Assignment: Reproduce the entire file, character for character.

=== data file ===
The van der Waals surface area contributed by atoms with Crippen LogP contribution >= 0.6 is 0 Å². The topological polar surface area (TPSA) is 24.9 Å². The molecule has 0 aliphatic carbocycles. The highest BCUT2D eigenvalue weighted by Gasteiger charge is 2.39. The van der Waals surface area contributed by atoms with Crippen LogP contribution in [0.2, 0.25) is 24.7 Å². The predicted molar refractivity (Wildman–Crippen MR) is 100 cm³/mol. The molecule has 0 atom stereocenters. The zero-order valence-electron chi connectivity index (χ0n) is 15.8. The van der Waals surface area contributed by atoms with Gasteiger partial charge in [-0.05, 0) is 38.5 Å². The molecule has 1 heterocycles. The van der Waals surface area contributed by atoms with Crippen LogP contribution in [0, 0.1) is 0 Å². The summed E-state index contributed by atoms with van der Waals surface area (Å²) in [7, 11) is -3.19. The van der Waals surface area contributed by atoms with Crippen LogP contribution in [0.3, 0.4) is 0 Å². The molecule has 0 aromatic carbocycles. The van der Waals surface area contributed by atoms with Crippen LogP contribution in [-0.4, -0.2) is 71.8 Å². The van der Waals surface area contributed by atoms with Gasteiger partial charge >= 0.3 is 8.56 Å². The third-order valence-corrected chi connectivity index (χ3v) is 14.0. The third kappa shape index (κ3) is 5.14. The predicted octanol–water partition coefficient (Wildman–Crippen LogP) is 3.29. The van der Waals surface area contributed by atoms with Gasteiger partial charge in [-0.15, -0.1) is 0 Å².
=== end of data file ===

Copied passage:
The van der Waals surface area contributed by atoms with Crippen LogP contribution >= 0.6 is 0 Å². The topological polar surface area (TPSA) is 24.9 Å². The molecule has 0 aliphatic carbocycles. The highest BCUT2D eigenvalue weighted by Gasteiger charge is 2.39. The van der Waals surface area contributed by atoms with Crippen LogP contribution in [0.2, 0.25) is 24.7 Å². The predicted molar refractivity (Wildman–Crippen MR) is 100 cm³/mol. The molecule has 0 atom stereocenters. The zero-order valence-electron chi connectivity index (χ0n) is 15.8. The van der Waals surface area contributed by atoms with Gasteiger partial charge in [-0.05, 0) is 38.5 Å². The molecule has 1 heterocycles. The van der Waals surface area contributed by atoms with Crippen LogP contribution in [0, 0.1) is 0 Å². The summed E-state index contributed by atoms with van der Waals surface area (Å²) in [7, 11) is -3.19. The van der Waals surface area contributed by atoms with Crippen LogP contribution in [0.3, 0.4) is 0 Å². The molecule has 0 aromatic carbocycles. The van der Waals surface area contributed by atoms with Crippen LogP contribution in [-0.4, -0.2) is 71.8 Å². The van der Waals surface area contributed by atoms with Gasteiger partial charge >= 0.3 is 8.56 Å². The third-order valence-corrected chi connectivity index (χ3v) is 14.0. The third kappa shape index (κ3) is 5.14. The predicted octanol–water partition coefficient (Wildman–Crippen LogP) is 3.29. The van der Waals surface area contributed by atoms with Gasteiger partial charge in [-0.15, -0.1) is 0 Å².